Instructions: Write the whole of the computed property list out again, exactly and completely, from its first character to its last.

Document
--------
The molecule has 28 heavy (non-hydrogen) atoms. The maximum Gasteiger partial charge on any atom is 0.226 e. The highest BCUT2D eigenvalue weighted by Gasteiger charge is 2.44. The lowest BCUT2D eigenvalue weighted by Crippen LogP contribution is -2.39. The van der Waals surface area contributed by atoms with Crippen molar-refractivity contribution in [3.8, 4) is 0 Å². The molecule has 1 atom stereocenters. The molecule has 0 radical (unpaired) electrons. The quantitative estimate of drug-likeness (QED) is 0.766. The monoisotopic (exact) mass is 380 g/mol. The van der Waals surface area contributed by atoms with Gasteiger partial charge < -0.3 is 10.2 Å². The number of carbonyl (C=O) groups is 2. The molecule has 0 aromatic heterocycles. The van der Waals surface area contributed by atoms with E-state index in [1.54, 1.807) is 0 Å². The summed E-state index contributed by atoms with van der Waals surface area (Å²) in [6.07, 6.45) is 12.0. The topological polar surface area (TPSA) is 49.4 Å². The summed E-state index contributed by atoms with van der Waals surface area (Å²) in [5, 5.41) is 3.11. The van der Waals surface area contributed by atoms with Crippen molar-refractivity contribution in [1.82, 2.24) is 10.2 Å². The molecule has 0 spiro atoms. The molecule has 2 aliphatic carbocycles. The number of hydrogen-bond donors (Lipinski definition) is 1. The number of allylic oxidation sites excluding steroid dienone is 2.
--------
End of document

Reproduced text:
The molecule has 28 heavy (non-hydrogen) atoms. The maximum Gasteiger partial charge on any atom is 0.226 e. The highest BCUT2D eigenvalue weighted by Gasteiger charge is 2.44. The lowest BCUT2D eigenvalue weighted by Crippen LogP contribution is -2.39. The van der Waals surface area contributed by atoms with Crippen molar-refractivity contribution in [3.8, 4) is 0 Å². The molecule has 1 atom stereocenters. The molecule has 0 radical (unpaired) electrons. The quantitative estimate of drug-likeness (QED) is 0.766. The monoisotopic (exact) mass is 380 g/mol. The van der Waals surface area contributed by atoms with Gasteiger partial charge < -0.3 is 10.2 Å². The number of carbonyl (C=O) groups is 2. The molecule has 0 aromatic heterocycles. The van der Waals surface area contributed by atoms with E-state index in [1.54, 1.807) is 0 Å². The summed E-state index contributed by atoms with van der Waals surface area (Å²) in [6.07, 6.45) is 12.0. The topological polar surface area (TPSA) is 49.4 Å². The summed E-state index contributed by atoms with van der Waals surface area (Å²) in [5, 5.41) is 3.11. The van der Waals surface area contributed by atoms with Crippen molar-refractivity contribution in [1.82, 2.24) is 10.2 Å². The molecule has 0 spiro atoms. The molecule has 2 aliphatic carbocycles. The number of hydrogen-bond donors (Lipinski definition) is 1. The number of allylic oxidation sites excluding steroid dienone is 2.